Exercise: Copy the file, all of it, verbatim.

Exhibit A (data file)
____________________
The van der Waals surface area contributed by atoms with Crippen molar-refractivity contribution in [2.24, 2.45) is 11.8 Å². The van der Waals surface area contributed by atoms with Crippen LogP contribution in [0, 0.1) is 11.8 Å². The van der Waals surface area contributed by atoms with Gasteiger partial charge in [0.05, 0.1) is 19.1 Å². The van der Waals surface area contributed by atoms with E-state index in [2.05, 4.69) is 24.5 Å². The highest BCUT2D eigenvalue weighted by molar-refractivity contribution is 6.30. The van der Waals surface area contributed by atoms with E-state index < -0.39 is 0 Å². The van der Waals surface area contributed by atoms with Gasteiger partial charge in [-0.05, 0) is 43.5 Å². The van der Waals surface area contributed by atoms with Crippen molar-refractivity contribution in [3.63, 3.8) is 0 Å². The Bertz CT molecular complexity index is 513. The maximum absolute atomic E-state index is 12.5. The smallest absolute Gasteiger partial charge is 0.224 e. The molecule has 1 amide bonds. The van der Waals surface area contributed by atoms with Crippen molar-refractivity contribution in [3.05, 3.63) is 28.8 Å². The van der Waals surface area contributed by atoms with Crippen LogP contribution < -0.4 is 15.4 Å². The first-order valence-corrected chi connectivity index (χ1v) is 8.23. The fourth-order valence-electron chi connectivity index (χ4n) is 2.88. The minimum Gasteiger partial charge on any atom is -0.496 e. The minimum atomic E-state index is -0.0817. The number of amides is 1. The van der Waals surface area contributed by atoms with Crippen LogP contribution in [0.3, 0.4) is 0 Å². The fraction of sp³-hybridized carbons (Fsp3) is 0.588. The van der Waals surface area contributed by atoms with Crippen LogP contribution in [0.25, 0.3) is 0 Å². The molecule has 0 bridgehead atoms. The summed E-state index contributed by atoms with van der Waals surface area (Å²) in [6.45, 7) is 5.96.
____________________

The van der Waals surface area contributed by atoms with Crippen molar-refractivity contribution in [2.24, 2.45) is 11.8 Å². The van der Waals surface area contributed by atoms with Crippen LogP contribution in [0, 0.1) is 11.8 Å². The van der Waals surface area contributed by atoms with Gasteiger partial charge in [0.05, 0.1) is 19.1 Å². The van der Waals surface area contributed by atoms with E-state index in [2.05, 4.69) is 24.5 Å². The highest BCUT2D eigenvalue weighted by molar-refractivity contribution is 6.30. The van der Waals surface area contributed by atoms with E-state index < -0.39 is 0 Å². The van der Waals surface area contributed by atoms with Gasteiger partial charge in [-0.05, 0) is 43.5 Å². The van der Waals surface area contributed by atoms with Crippen molar-refractivity contribution in [3.63, 3.8) is 0 Å². The Bertz CT molecular complexity index is 513. The maximum absolute atomic E-state index is 12.5. The smallest absolute Gasteiger partial charge is 0.224 e. The molecule has 1 amide bonds. The van der Waals surface area contributed by atoms with Crippen molar-refractivity contribution in [3.05, 3.63) is 28.8 Å². The van der Waals surface area contributed by atoms with Crippen LogP contribution < -0.4 is 15.4 Å². The first-order valence-corrected chi connectivity index (χ1v) is 8.23. The fourth-order valence-electron chi connectivity index (χ4n) is 2.88. The minimum Gasteiger partial charge on any atom is -0.496 e. The minimum atomic E-state index is -0.0817. The number of amides is 1. The van der Waals surface area contributed by atoms with Crippen LogP contribution in [0.3, 0.4) is 0 Å². The fraction of sp³-hybridized carbons (Fsp3) is 0.588. The van der Waals surface area contributed by atoms with Crippen LogP contribution in [0.25, 0.3) is 0 Å². The molecule has 0 bridgehead atoms. The summed E-state index contributed by atoms with van der Waals surface area (Å²) in [6.45, 7) is 5.96.